The GR opens some doors, while making you you jiggle the lock on others- you accommodate to it, learn its strengths and let it "free" you, or spend your time wallowing in its shortcomings. Why am I so much more forgiving of the GR than the full featured XT-1? Because: A) This was never meant to be a "do everything" camera, and B) It's near supernatural portability is, in fact, it's greatest technological feature and asset. Also, unlike the XT-1, where I was shooting similarly to my analog SLR (except with a crappy EVF that made shooting outside less satisfactory in every way), the GR forces one to use the LCD screen (a la Avedon shooting with his 8X10), or shoot from the hip- you can't condemn it for what it wasn't made to do; either way, people are less threatened by it since it shoots and looks as much phone as camera. Some photographers can't handle the 28mm coverage (too wide), I've been married to a 20, so it's a change for me as well, if from the other direction. But shooting in color with a 28mm isn't that bad for me, being that color adds so much more information- and that combo kinda worked out well for that Eggleston fellow as I recall...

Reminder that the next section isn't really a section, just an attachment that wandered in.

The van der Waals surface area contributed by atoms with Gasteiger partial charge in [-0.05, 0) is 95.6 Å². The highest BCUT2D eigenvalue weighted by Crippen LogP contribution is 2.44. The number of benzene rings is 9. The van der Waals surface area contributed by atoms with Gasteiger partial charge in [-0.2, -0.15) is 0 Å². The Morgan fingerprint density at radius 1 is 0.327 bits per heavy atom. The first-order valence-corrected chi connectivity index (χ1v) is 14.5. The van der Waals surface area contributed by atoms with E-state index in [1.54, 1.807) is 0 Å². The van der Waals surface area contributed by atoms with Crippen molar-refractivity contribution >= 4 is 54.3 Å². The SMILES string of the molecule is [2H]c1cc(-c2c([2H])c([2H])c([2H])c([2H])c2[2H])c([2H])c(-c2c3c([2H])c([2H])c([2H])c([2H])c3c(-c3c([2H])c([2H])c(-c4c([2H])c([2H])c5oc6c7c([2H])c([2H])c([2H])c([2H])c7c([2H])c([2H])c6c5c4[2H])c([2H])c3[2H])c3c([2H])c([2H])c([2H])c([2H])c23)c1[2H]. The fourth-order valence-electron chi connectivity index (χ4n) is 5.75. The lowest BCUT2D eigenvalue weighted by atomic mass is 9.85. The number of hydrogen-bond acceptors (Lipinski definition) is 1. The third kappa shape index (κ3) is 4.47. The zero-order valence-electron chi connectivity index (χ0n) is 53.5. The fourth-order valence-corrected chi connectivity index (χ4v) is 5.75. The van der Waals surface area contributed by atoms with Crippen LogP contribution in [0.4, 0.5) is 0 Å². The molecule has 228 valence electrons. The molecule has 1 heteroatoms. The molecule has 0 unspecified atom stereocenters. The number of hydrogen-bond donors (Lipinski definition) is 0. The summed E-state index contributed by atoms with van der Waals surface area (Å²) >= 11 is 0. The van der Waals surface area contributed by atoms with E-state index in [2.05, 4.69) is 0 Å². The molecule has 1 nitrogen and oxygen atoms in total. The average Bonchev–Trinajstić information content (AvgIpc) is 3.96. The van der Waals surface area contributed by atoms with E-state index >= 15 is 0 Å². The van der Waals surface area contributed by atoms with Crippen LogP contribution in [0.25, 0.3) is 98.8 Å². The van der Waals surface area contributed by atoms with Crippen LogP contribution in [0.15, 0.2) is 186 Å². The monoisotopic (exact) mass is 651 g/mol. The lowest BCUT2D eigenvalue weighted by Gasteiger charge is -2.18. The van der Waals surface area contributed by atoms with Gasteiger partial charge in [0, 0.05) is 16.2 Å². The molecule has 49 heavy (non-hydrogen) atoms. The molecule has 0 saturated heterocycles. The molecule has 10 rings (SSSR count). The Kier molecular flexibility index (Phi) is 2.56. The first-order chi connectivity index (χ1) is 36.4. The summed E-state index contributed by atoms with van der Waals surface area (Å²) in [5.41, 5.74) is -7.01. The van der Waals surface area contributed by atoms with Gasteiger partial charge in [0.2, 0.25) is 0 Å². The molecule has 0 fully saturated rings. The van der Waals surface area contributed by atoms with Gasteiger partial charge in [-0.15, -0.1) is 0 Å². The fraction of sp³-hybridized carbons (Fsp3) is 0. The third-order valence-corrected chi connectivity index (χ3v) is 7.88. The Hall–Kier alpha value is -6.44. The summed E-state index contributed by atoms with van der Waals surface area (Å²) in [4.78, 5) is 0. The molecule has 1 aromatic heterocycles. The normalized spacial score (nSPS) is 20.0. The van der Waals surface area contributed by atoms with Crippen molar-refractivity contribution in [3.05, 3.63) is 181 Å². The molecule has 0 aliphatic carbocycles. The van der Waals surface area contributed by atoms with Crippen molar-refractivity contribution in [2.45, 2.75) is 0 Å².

Photo: © S. Banos

Must say, the add-on (3rd party) OVF makes it! Accurate? Hell, that cheap ass piece o'plastic'll give ya a goddamn headache if ya even think of looking through it!

This time round, I'm not particularly looking to make B&W files from digital, and although I've read the GR renders B&W well- when I specifically want B&W, I'll make certain to pack the Tri-X. One thing's for damn sure though, it takes well under a half an hour to process most color files! Having devoted myself to B&W most my life, I'm not at all well versed with color temperature, hues, etc, and am very happy to even go full, all out, auto color correction in Elements (again, see above). That's the other real world of difference, equal if not more so than the actual shooting experience- minutes for color in post vs days for (getting the tonal values just so in) B&W. That is truly miraculous!